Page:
- Projectile Weapons: With weapons like bows, crossbows, and slings, it's best to make certain that you aim the attack. Always announce where the ammunition is being directed, for example, arm, leg, chest, back, etc... This makes things simpler to resolve. These attacks are relatively simple to make, as they take up a quick action, it doesn't take long to fire an arrow. However, when using a crossbow, remember that there is a time requirement to reload, as one has to pull the winch back to tighten the string, and when using a sling, it takes time to build up enough velocity to hurl a sling bullet effectively.
- Thrown Weapons: With items such as daggers, throwing axes,
and flasks of acid / alchemist's fire, the attack is relatively simple. Just
throw the item at a certain portion of your opponent's body, Making the aim
clear is just as important here as it is for projectile weapons. Thrown weapons
take time to ready, and as such, it is wise to remember to either have several
of the items in hand if you make multiple attacks, or remember to announce
arming yourself with such weapons before taking that second throw.
Rogue_01 takes aim with his crossbow, pulls the lever, and releases the bolt from the stock, streaking through the air aimed for Rogue_02's right leg. He then brings out the winch and begins to reload his weapon.
Rogue_02 gasps as his leg is punctured by the bolt, red trailing from the point of injury. He pulls out three lightweight daggers and throws them one at a time, aiming for Rogue_01's side and chest.
Rogue_01 grimaces as he tries to dodge the daggers, two of them slicing the air as they move past him, the third striking him in the arm where his side should have been, causing him to drop the crossbow.
.... And so on and so forth.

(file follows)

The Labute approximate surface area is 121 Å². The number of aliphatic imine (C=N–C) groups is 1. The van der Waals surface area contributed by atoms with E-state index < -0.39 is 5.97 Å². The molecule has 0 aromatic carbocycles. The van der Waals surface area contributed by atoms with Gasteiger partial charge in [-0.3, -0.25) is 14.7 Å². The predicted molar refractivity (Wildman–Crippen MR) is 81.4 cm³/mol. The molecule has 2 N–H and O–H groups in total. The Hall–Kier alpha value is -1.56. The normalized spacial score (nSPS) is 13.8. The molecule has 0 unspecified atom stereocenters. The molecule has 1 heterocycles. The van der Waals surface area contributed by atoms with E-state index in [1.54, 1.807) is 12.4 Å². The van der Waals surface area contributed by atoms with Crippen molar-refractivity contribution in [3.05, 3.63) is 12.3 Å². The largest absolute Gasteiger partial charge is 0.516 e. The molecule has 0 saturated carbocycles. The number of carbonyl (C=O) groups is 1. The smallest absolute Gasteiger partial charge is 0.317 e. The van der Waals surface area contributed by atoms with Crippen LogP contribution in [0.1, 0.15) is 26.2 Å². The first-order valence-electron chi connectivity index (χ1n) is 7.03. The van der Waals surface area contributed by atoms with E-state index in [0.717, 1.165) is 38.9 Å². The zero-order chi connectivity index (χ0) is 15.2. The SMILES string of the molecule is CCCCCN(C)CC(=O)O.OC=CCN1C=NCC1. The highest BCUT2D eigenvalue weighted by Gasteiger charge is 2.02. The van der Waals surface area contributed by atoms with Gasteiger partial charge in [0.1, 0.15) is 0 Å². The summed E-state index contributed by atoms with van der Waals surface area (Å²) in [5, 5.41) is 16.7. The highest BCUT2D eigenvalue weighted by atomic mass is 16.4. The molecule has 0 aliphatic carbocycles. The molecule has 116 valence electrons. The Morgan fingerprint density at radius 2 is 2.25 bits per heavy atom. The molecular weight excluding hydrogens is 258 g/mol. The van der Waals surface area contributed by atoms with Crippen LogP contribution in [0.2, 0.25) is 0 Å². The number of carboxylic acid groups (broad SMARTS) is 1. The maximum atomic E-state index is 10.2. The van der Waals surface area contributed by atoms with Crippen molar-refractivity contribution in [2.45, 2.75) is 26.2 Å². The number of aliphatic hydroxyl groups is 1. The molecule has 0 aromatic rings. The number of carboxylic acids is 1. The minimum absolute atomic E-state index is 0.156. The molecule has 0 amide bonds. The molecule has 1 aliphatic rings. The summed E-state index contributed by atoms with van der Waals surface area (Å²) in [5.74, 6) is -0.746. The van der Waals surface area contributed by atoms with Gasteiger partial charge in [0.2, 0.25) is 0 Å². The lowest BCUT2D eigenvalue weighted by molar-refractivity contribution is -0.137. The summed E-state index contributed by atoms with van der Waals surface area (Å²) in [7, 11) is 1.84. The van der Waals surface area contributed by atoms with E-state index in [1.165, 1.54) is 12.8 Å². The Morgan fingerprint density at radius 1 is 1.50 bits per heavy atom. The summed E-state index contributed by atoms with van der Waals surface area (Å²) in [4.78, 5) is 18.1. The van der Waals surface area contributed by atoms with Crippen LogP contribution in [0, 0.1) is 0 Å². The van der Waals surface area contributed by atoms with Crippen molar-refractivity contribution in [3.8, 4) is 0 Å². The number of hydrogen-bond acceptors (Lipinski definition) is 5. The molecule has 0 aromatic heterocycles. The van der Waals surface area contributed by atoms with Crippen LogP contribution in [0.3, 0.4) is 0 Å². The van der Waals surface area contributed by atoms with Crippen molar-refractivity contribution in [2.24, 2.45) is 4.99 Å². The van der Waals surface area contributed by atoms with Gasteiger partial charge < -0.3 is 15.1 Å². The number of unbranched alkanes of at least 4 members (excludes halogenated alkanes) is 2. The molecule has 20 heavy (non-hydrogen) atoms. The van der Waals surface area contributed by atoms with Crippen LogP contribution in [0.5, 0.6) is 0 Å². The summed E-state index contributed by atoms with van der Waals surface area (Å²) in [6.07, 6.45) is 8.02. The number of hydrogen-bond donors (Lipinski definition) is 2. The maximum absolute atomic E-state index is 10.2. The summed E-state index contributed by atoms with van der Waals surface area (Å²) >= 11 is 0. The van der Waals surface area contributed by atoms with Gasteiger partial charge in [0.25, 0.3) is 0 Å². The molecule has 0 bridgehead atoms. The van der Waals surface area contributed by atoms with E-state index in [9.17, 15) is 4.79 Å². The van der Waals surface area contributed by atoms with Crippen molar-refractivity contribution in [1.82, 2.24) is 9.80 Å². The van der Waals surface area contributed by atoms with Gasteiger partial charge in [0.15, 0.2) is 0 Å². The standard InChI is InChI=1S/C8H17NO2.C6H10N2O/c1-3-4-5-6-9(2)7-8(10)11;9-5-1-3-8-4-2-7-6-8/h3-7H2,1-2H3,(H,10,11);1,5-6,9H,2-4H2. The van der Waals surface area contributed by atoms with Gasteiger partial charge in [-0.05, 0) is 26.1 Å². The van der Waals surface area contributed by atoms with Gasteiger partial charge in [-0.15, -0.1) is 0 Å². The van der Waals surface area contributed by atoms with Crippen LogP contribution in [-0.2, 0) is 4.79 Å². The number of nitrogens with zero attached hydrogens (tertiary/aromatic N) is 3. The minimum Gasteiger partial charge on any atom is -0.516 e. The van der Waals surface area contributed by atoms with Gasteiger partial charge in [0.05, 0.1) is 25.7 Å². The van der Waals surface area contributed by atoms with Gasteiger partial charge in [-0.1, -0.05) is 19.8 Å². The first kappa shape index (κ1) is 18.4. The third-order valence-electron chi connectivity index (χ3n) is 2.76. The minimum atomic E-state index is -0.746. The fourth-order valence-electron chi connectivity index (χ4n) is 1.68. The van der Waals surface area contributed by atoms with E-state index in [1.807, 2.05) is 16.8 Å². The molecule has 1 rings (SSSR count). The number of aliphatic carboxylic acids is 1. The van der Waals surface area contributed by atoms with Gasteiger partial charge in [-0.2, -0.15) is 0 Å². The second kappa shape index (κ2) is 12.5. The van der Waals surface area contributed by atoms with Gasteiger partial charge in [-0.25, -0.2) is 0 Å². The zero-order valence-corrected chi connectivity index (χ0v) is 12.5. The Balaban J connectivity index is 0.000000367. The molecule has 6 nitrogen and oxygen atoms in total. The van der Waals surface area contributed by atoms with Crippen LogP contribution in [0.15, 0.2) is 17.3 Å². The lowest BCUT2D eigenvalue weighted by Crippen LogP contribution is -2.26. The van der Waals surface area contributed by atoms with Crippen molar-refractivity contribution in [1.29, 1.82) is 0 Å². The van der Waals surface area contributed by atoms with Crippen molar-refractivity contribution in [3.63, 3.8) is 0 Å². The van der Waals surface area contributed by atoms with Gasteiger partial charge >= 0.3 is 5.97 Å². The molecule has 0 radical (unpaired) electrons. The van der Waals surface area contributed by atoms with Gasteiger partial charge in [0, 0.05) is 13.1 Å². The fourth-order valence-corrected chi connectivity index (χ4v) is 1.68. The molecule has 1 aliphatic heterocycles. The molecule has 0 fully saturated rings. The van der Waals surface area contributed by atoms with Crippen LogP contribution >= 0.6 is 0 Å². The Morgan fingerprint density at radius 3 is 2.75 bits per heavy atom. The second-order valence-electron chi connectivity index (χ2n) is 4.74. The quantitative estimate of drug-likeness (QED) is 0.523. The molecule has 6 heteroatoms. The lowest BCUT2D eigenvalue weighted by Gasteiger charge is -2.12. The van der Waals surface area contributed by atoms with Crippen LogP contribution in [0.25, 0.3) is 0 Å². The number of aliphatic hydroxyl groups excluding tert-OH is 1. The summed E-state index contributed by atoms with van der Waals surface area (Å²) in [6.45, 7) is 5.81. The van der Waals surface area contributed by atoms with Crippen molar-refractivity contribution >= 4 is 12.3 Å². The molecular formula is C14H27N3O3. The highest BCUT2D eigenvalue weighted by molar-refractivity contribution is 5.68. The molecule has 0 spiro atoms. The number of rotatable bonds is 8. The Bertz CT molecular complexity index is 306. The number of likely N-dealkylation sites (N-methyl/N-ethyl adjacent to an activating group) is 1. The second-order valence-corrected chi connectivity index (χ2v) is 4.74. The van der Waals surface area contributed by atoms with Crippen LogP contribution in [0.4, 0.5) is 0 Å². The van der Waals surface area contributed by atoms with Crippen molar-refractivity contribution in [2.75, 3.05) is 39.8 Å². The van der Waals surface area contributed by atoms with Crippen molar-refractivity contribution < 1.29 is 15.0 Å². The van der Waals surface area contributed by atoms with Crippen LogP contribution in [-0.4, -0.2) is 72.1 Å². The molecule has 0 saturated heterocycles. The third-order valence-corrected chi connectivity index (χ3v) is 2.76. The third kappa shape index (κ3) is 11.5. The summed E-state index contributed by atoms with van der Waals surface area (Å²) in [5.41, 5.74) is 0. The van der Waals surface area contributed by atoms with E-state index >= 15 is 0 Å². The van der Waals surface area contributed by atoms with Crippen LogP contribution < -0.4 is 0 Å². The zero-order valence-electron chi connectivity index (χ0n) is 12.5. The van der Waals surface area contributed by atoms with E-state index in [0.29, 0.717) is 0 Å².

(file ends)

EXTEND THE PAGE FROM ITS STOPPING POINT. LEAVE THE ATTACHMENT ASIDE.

The second of the two most important aspects, the defense is a result of the attack, and as such, comes second. Here's a few basic tips on the subject.
First of all, as with above, this has been said many times and will be said here again, don't avoid everything that comes your character's way. It's unrealistic to dodge everything, because quite simply, there are things that should be unnavoidable, even if your character is the super-mega-god-of-all-things-combat-oriented-and-related.
Second of all, bear in mind your own fighting style when trying to block. If blocking an attack will make it so that you cannot attack in return, should you block, or perhaps dodge it? If you move a bit to the side and still get hit by the attack, will that put you in a good position to deliver a very painful strike? Keep those things in mind when defending your character, they add another layer of strategy to your actions.
Always remember, when in melee combat, it isn't easy for a spellcaster to get those spells cast. Being distracted by an opponent with a big sword can and does make things difficult when trying to send off those somatic components and those words of magic, let alone fumbling for spell components.
When using magic in battle, there are two possible paths.
One path is to describe vividly what the spell does and how it is being cast. I prefer this path in most instances, because it is more visually effective and creates a sense of realism. Possible ways of enhancing this aspect are using specific languages for your character to chant in if not actual words, describing what sorts of gestures are made, and naming what sorts of material components your spell is using. When using spells without flashy visual effects, like a Charm spell or something of that nature, always remember to PM the player of your target, otherwise, don't be surprised if you have a confused opponent.
The other path is simpler. Just announce that you are casting a spell and name the spell right off. There are times when using this path is best, such as a large scale battle where typing time is of the essence and you're already rushing to get your actions in just to keep up with your opponents. But in general, the first method is the best method, simply because of the more vivid visualization that it creates.
Summoned Creatures and Other NPCs in combat